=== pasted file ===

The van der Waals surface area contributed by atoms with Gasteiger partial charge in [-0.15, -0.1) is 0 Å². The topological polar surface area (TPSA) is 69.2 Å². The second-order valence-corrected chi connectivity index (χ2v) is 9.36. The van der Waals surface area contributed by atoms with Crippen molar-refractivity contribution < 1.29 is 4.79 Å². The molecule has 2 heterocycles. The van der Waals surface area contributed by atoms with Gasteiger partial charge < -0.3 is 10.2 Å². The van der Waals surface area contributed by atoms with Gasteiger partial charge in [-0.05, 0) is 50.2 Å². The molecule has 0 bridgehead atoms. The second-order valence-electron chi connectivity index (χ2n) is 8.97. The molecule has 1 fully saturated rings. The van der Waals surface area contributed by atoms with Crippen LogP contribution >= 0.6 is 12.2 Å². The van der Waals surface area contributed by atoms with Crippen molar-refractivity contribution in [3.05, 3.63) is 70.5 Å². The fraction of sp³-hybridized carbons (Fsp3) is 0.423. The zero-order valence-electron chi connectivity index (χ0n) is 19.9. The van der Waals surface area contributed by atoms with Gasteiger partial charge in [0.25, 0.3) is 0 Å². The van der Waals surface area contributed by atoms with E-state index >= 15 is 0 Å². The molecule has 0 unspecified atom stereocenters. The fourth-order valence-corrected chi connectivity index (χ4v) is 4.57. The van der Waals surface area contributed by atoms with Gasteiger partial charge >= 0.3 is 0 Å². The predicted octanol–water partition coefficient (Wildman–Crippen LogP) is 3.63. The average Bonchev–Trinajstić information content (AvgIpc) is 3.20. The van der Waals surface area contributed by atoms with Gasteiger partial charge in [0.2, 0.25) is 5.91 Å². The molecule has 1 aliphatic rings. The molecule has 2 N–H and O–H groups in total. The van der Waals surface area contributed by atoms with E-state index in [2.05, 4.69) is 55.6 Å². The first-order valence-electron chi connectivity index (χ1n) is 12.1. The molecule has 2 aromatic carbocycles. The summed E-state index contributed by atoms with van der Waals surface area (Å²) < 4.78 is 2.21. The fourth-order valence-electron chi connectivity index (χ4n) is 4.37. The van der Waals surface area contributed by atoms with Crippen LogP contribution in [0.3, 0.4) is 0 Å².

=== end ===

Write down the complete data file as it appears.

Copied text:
The van der Waals surface area contributed by atoms with Gasteiger partial charge in [-0.15, -0.1) is 0 Å². The topological polar surface area (TPSA) is 69.2 Å². The second-order valence-corrected chi connectivity index (χ2v) is 9.36. The van der Waals surface area contributed by atoms with Crippen molar-refractivity contribution < 1.29 is 4.79 Å². The molecule has 2 heterocycles. The van der Waals surface area contributed by atoms with Gasteiger partial charge < -0.3 is 10.2 Å². The van der Waals surface area contributed by atoms with Gasteiger partial charge in [-0.05, 0) is 50.2 Å². The molecule has 0 bridgehead atoms. The second-order valence-electron chi connectivity index (χ2n) is 8.97. The molecule has 1 fully saturated rings. The van der Waals surface area contributed by atoms with Crippen LogP contribution >= 0.6 is 12.2 Å². The van der Waals surface area contributed by atoms with Crippen molar-refractivity contribution in [3.05, 3.63) is 70.5 Å². The fraction of sp³-hybridized carbons (Fsp3) is 0.423. The zero-order valence-electron chi connectivity index (χ0n) is 19.9. The van der Waals surface area contributed by atoms with Gasteiger partial charge in [0.25, 0.3) is 0 Å². The van der Waals surface area contributed by atoms with E-state index >= 15 is 0 Å². The molecule has 0 unspecified atom stereocenters. The fourth-order valence-corrected chi connectivity index (χ4v) is 4.57. The van der Waals surface area contributed by atoms with Gasteiger partial charge >= 0.3 is 0 Å². The predicted octanol–water partition coefficient (Wildman–Crippen LogP) is 3.63. The average Bonchev–Trinajstić information content (AvgIpc) is 3.20. The van der Waals surface area contributed by atoms with Gasteiger partial charge in [0.2, 0.25) is 5.91 Å². The molecule has 1 aliphatic rings. The molecule has 2 N–H and O–H groups in total. The van der Waals surface area contributed by atoms with E-state index in [2.05, 4.69) is 55.6 Å². The first-order valence-electron chi connectivity index (χ1n) is 12.1. The molecule has 2 aromatic carbocycles. The summed E-state index contributed by atoms with van der Waals surface area (Å²) < 4.78 is 2.21. The fourth-order valence-electron chi connectivity index (χ4n) is 4.37. The van der Waals surface area contributed by atoms with Crippen LogP contribution in [0.3, 0.4) is 0 Å².